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New York: Most of the luxury brands on the storefronts of Fifth Avenue in Manhattan, one of the world’s most famous shopping thoroughfares, seem to belong together, like the notes of a song.

There are Tiffany & Co, Gucci, Armani, Valentino, Rolex and — cue the sound of a record needle sliding off vinyl — Microsoft?

Yes, the company that brought us Windows and Office is opening a store on the street that brought us $5,000 handbags and $20,000 watches. The doors of the new flagship Microsoft Store will open to the public on Monday.

It is an expensive gamble on a retail strategy still a long way from paying off. It does not take a detective to see that the foot traffic is often light at the Microsoft shops the company has opened — the Fifth Avenue store will be its 113th — in the last six years. 

That’s a contrast with the jamborees usually found over at Apple’s stores, inevitably a few blocks away or across the mall from Microsoft’s electronics boutiques.

Arguably, the issue has not been with the stores themselves, which are decent facsimiles of the uncluttered layout of Apple’s stores, but rather with what has been for sale inside them. That could be about to change, though, thanks to a wave of new Microsoft products landing this week, all of them attracting more attention than the company’s holiday lineup has in years. If there is any Microsoft Store that can pack them in, it will be the Fifth Avenue location. The company gutted a building from the 1930s that was previously a Fendi store, replacing all but the top of its facade with huge sheets of glass.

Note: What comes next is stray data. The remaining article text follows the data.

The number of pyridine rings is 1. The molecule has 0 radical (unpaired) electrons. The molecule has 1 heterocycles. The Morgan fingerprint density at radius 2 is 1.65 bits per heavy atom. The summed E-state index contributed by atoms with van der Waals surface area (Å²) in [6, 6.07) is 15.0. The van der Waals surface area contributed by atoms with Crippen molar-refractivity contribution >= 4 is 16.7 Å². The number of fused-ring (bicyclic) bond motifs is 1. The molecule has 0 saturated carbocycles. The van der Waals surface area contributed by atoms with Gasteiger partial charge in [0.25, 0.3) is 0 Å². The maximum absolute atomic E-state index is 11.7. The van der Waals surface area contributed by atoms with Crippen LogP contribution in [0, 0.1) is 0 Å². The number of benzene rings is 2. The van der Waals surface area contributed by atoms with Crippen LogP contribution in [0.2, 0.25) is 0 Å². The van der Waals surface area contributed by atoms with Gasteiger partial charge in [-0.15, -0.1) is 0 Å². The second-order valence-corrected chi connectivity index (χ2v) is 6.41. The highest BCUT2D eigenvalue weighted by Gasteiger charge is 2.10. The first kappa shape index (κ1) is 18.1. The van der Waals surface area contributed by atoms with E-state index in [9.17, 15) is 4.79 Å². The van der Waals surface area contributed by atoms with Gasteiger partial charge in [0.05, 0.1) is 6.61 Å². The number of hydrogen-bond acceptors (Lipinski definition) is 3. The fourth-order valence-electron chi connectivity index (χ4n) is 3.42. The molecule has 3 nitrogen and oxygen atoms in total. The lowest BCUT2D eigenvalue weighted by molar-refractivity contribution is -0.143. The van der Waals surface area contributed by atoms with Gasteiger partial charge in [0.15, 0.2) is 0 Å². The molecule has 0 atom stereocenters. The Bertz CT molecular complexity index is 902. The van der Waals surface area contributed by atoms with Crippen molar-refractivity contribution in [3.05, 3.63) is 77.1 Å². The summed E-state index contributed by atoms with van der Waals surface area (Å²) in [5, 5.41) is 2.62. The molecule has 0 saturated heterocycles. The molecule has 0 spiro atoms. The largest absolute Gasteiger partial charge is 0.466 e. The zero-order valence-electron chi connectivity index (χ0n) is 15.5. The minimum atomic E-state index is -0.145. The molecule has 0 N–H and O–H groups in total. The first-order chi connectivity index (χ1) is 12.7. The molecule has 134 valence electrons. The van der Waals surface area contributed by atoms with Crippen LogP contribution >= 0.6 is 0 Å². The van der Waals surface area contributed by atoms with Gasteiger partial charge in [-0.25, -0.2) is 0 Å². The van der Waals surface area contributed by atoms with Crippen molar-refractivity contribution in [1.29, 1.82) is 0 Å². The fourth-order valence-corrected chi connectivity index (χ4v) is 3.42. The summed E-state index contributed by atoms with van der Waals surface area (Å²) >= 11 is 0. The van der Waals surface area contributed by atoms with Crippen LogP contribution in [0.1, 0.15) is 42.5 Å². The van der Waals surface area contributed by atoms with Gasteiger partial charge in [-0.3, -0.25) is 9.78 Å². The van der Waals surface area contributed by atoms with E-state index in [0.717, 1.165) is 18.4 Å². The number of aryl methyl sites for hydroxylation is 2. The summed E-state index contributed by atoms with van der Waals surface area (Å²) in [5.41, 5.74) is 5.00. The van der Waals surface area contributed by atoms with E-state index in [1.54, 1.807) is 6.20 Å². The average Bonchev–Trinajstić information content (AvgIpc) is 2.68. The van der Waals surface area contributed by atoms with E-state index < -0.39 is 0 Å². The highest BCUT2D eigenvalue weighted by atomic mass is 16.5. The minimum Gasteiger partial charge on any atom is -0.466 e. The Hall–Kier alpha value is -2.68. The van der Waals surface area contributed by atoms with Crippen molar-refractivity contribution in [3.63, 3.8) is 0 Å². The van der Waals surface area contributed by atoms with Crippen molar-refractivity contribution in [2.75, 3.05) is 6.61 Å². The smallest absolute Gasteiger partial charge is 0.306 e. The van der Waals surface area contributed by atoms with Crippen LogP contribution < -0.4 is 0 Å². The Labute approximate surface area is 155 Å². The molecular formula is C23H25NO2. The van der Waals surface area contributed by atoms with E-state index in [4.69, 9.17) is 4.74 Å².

Behind the glass wall, a 20-by-40-foot electronic screen will display noncommercial digital artwork to pedestrians and drivers on Fifth Avenue.

Inside, the store is spacious — more than 22,000 square feet, Microsoft’s biggest to date. It is the first multistory Microsoft Store and only the second that is not in a shopping mall. The other one is in Portland, Oregon. Walking into the store, what hits you first are the Microsoft devices arrayed on large tables in the middle of the room. Company executives say the stores will provide tech support even if a visitor has not bought a Microsoft device.

The Fifth Avenue location also shows the upmarket aspirations Microsoft has for its products. In addition, fashion and technology are merging, as with the Microsoft Band fitness bracelet that the company is selling in the store.


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